Artist Profile: James Morris, The Ultimate Wotan Of the Late 20th Century

By David Salazar

Bass-Baritone James Morris is one of the great American singers of the late 20th century.

Born on Jan. 10, 1947, Morris studied with Rosa Ponselle at the Peabody Conservatory and then attended the Academy of Vocal Arts and University of Maryland. He made his debut with the Baltimore Opera in 1967 and then appeared with the Metropolitan Opera for the first time on Jan. 1971 in Verdi’s “Aida.”

From there, he would become a mainstay at the Met throughout his performance career, taking the company’s famed stage over 1,000 times in repertoire that spanned the operas of Verdi, Puccini, Wagner, Stravinsky, Gounod, Britten, Mozart, and Mussorgsky, among others.

He appeared in virtually every major opera house around the planet, including the Bavarian State Opera, Lyric Opera of Chicago, Royal Opera House, San Francisco Opera, and Vienna State Opera, among others.

He has performed a number of operas extensively throughout his career and has been a Professor of Voice at the Manhattan School of Music since 2014.

Signature Roles

Morris sang a wide range of major roles throughout his career, including many in the Italian repertoire, but it is impossible to separate him from one in particular – Wotan in Wagner’s Ring. For decades, Morris WAS Wotan for many opera singers. He performed the role at the Metropolitan Opera, Vienna State Opera, Bavarian State Opera, Lyric Opera of Chicago, Royal Opera House and San Francisco Opera, among other venues. He famously studied the role with Hans Hotter, another renowned Wotan interpreter, who told Morris to sing it like Bel Canto.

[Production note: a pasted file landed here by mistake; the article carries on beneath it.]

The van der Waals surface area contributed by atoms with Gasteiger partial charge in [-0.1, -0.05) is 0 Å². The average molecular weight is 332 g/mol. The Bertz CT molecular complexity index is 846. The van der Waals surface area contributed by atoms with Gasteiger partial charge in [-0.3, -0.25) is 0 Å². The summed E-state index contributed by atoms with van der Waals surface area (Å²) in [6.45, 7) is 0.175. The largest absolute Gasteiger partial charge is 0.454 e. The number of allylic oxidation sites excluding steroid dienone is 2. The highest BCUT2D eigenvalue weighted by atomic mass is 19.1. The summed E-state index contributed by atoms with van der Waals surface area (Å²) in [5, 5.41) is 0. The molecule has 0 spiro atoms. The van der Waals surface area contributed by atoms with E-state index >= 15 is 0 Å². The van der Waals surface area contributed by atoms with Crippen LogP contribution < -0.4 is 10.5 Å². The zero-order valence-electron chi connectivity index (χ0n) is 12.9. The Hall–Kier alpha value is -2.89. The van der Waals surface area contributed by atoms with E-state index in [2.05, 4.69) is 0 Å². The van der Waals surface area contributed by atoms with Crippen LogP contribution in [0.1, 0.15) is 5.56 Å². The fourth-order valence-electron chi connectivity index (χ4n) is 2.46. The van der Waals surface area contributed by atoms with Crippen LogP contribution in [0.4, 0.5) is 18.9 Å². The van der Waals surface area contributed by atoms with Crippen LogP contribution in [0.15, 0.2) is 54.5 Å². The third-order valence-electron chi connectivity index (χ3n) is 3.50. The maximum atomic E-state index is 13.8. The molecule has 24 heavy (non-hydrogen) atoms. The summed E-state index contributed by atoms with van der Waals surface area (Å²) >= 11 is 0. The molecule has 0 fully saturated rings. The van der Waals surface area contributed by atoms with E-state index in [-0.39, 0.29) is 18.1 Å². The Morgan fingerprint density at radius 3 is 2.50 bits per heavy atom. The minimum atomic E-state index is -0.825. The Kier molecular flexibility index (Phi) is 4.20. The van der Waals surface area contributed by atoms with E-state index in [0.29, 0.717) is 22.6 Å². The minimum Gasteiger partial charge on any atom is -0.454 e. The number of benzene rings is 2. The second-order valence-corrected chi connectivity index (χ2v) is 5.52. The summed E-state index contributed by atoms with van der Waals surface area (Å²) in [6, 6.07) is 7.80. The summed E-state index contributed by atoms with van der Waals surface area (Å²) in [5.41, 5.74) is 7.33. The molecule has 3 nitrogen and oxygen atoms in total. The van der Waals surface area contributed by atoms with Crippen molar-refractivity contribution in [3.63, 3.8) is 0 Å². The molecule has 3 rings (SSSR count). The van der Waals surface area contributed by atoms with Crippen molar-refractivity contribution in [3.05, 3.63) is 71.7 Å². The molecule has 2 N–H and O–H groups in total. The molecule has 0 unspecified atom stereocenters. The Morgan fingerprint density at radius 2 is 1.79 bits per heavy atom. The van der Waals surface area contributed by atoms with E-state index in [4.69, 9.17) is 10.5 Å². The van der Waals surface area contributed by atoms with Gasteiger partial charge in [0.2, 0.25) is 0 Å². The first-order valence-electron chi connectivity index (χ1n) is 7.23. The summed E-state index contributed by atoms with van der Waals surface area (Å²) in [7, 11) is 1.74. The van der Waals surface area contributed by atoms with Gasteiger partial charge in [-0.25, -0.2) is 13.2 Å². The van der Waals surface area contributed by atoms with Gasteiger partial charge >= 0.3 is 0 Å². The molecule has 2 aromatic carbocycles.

Morris also famously turned down an invitation to sing the role at Bayreuth due to another commitment he had with the Santa Fe Opera. His interpretation is immortalized in a Met Opera release of the entire cycle on both CD and DVD.

Read More on Morris

Roles He Shares With Fellow Birthday Boy Sherrill Milnes

Watch and Listen

Here is a full recording of “Die Walküre.”

And here is a recording of “Das Rheingold.”


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